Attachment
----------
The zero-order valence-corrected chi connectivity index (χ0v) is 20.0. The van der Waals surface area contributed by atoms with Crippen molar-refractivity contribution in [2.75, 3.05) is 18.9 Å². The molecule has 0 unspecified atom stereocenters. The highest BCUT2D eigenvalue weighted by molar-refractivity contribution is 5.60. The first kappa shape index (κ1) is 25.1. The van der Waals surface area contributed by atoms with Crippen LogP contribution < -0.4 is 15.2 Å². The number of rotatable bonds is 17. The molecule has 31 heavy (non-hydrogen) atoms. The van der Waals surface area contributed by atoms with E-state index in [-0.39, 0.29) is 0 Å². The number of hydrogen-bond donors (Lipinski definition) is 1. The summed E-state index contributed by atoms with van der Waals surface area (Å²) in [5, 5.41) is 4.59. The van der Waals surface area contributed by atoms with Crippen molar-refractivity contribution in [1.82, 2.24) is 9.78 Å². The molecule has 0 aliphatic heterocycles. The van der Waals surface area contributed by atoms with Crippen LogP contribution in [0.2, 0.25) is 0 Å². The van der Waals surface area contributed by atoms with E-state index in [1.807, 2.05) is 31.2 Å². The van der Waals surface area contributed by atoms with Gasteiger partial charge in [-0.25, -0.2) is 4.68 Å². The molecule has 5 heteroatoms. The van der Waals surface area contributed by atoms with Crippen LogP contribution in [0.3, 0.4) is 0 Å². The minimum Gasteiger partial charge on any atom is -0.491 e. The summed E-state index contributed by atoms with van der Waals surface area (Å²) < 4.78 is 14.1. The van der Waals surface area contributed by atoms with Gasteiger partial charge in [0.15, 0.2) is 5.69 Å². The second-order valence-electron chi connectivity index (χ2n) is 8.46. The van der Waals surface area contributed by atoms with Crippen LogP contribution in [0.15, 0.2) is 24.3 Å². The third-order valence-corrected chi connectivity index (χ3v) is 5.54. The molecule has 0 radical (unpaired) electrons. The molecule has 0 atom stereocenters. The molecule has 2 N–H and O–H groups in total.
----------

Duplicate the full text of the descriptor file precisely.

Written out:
The zero-order valence-corrected chi connectivity index (χ0v) is 20.0. The van der Waals surface area contributed by atoms with Crippen molar-refractivity contribution in [2.75, 3.05) is 18.9 Å². The molecule has 0 unspecified atom stereocenters. The highest BCUT2D eigenvalue weighted by molar-refractivity contribution is 5.60. The first kappa shape index (κ1) is 25.1. The van der Waals surface area contributed by atoms with Crippen LogP contribution < -0.4 is 15.2 Å². The number of rotatable bonds is 17. The molecule has 31 heavy (non-hydrogen) atoms. The van der Waals surface area contributed by atoms with E-state index in [-0.39, 0.29) is 0 Å². The number of hydrogen-bond donors (Lipinski definition) is 1. The summed E-state index contributed by atoms with van der Waals surface area (Å²) in [5, 5.41) is 4.59. The van der Waals surface area contributed by atoms with Crippen molar-refractivity contribution in [1.82, 2.24) is 9.78 Å². The molecule has 0 aliphatic heterocycles. The van der Waals surface area contributed by atoms with Crippen LogP contribution in [0.2, 0.25) is 0 Å². The van der Waals surface area contributed by atoms with E-state index in [1.807, 2.05) is 31.2 Å². The van der Waals surface area contributed by atoms with Gasteiger partial charge in [-0.25, -0.2) is 4.68 Å². The molecule has 5 heteroatoms. The van der Waals surface area contributed by atoms with Crippen LogP contribution in [0.3, 0.4) is 0 Å². The minimum Gasteiger partial charge on any atom is -0.491 e. The summed E-state index contributed by atoms with van der Waals surface area (Å²) < 4.78 is 14.1. The van der Waals surface area contributed by atoms with Gasteiger partial charge in [0.15, 0.2) is 5.69 Å². The second-order valence-electron chi connectivity index (χ2n) is 8.46. The van der Waals surface area contributed by atoms with Crippen LogP contribution in [0.15, 0.2) is 24.3 Å². The third-order valence-corrected chi connectivity index (χ3v) is 5.54. The molecule has 0 radical (unpaired) electrons. The molecule has 0 atom stereocenters. The molecule has 2 N–H and O–H groups in total.